Use the Call Initialization VI button to create a template VI that you can use to populate the memory block with custom data.
Complete the following steps to create an memory Initialization VI.
- Click the Call Initialization VI button on the Define Table Window.
- Select Create New Initialization VI From Template from the Mode pull-down menu.
- Enter a path and a VI name for the new template. The Call Initialization VI dialog box looks similar to Figure 5.
Figure 5. Call Initialization VI
4. Click the OK button. The VI template with the name you chose in the Initialization VI Path text box appears. Close the Define Table window and edit the template VI. Figure 6 shows an example of the template VI. The VI includes guidelines on the block diagram that define what you can create for an Initialization VI.
Figure 6. Template Created by Call Initialization VI
5. After you have created the Initialization VI click the Initialize Current Block button from the FPGA Memory Extension Utility window.
6. Click the Call Initialization VI button on the Define Table Window
7. Select Run/Load Existing Initialization VI from the Mode pull-down menu.
8. Enter a path and a VI name for the existing initialization VI.
9. Click the OK button in the Call Initialization VI window.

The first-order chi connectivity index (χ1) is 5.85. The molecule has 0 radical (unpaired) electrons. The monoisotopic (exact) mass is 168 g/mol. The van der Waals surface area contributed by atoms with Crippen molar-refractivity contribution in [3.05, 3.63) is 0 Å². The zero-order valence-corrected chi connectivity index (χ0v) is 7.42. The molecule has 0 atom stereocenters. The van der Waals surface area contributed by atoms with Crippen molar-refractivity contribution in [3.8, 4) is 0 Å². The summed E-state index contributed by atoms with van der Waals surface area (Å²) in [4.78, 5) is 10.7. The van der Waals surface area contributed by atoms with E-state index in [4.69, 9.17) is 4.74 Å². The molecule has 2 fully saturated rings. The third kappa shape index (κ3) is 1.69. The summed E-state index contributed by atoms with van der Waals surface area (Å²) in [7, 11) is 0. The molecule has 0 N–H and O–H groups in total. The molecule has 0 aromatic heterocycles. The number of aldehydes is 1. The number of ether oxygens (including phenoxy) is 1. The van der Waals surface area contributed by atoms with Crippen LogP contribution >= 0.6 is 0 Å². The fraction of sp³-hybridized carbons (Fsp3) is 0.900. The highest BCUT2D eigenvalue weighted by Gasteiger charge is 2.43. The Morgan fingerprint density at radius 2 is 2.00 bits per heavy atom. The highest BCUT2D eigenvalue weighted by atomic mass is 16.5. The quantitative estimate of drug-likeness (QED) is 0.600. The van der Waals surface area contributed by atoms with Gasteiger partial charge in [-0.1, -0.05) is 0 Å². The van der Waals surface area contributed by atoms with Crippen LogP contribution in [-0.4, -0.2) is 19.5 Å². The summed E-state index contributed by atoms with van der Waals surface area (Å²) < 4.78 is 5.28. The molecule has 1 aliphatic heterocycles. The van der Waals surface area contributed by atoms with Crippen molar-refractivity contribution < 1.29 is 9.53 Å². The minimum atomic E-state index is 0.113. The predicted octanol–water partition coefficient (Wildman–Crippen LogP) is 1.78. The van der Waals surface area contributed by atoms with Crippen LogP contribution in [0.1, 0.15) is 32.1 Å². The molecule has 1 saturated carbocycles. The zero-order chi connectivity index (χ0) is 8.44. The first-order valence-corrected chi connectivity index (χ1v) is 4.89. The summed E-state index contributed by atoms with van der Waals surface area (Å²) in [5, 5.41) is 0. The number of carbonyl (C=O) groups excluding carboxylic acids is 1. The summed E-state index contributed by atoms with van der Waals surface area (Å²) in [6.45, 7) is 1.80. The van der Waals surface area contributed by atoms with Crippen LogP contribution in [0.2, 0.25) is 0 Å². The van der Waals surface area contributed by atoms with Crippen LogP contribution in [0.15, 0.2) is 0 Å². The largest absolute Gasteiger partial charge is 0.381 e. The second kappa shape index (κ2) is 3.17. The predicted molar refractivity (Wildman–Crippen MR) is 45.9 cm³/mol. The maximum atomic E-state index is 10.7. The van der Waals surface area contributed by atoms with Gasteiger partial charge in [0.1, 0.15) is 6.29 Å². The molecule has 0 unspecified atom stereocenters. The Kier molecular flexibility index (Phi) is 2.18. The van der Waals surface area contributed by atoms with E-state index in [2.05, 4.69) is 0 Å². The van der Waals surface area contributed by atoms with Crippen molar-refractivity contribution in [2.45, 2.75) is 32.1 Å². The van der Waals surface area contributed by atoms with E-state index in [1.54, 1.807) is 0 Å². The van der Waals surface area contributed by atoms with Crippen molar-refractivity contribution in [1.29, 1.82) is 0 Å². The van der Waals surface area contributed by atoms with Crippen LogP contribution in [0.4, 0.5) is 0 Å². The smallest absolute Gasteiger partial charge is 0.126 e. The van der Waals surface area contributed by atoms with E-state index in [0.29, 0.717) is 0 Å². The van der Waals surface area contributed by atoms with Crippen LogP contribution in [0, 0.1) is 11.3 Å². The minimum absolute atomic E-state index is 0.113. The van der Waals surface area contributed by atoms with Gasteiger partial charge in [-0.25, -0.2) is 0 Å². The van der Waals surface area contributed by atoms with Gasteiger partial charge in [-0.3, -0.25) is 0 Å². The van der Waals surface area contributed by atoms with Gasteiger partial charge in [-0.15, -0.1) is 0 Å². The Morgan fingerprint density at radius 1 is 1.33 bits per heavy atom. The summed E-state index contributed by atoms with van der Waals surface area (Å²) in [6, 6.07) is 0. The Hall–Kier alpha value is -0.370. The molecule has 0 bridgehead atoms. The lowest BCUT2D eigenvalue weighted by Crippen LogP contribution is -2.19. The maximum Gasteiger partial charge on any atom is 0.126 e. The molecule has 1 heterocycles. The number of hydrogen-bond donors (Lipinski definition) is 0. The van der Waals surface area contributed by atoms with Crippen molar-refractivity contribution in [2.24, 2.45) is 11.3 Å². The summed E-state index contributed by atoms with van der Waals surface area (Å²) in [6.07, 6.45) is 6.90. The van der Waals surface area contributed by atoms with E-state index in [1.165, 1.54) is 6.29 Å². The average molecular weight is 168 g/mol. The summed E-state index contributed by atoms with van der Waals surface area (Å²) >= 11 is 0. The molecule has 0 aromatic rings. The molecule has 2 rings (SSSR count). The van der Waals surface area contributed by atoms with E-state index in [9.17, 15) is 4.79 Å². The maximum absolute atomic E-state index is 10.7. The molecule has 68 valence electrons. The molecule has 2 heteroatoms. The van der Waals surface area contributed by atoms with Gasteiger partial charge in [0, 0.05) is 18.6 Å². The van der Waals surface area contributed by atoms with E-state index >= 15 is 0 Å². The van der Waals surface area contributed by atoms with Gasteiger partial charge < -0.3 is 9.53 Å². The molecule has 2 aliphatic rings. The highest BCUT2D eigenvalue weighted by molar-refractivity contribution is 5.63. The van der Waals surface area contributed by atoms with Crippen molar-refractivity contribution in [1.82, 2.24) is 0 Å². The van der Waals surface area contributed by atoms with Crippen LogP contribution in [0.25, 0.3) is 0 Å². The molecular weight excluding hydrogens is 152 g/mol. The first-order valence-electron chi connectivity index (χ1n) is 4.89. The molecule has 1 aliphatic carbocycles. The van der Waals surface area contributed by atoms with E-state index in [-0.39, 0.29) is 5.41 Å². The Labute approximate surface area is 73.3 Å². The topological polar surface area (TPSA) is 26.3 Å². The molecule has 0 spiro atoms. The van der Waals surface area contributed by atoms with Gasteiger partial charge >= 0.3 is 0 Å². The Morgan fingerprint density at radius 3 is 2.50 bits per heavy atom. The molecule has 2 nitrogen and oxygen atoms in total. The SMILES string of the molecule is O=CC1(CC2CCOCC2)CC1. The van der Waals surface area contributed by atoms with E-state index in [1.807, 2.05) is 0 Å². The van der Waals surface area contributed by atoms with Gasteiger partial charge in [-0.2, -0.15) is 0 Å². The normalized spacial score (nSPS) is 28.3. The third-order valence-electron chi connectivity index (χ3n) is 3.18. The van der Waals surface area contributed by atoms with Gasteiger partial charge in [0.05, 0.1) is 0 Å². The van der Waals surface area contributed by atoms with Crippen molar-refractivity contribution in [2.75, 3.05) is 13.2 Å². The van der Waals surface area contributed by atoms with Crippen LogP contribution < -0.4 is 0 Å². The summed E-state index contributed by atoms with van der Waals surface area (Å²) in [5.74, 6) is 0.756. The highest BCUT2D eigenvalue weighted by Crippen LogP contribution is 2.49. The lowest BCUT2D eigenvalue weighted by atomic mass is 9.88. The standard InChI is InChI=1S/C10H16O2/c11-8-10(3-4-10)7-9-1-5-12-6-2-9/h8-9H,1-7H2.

10. The Define Table window updates with the initialization data.
11. Click the OK button in the Define Table window.
4. Using Memory Blocks in FPGA VIs
After you create a memory block, you can use it in an FPGA VI, as shown in Figure 7.
Figure 7. Memory Block in an FPGA VI
You can access the memory blocks by navigating to the Memory Blocks palette on the FPGA functions palette. You also can drag and drop the memory block icon from the front panel or block diagram of the memory block VI.
A memory block VI has the following parameters:
- Address - Location to read or write.
- Data In - Data to write to memory. LabVIEW uses Data In only when Write? is TRUE.
- Write? - Toggles between read and write mode. The default is FALSE, or read.
- Data Out - Data read from memory. LabVIEW returns Data Out only when Write? is FALSE. If Write? is TRUE, Data Out returns the Data In value.
- Failure - Indicates when address input is out of range.
The memory block VI is a shared, non-reentrant subVI that includes an arbiter in cases where the memory block is used in more than one location on the block diagram. Limit all read or write accesses to a specific memory block in one location on your block diagram to avoid arbitration. Refer to LabVIEW Help, Contents>>FPGA Module>>FPGA Module Concepts>>Managing Shared Resources, for information about shared resources and arbitration.
Note: All memory blocks have unique address spaces and are independent of any other memory blocks used on the block diagram. This includes memory blocks used with FIFOs, Look-Up Tables, and the 16kB memory read/write VIs. LabVIEW automatically handles the address spacing for all unique memory blocks.
LabVIEW FPGA Module Memory Extension Utility - Tutorial
LabVIEW FPGA Module Memory Extension Utility - Example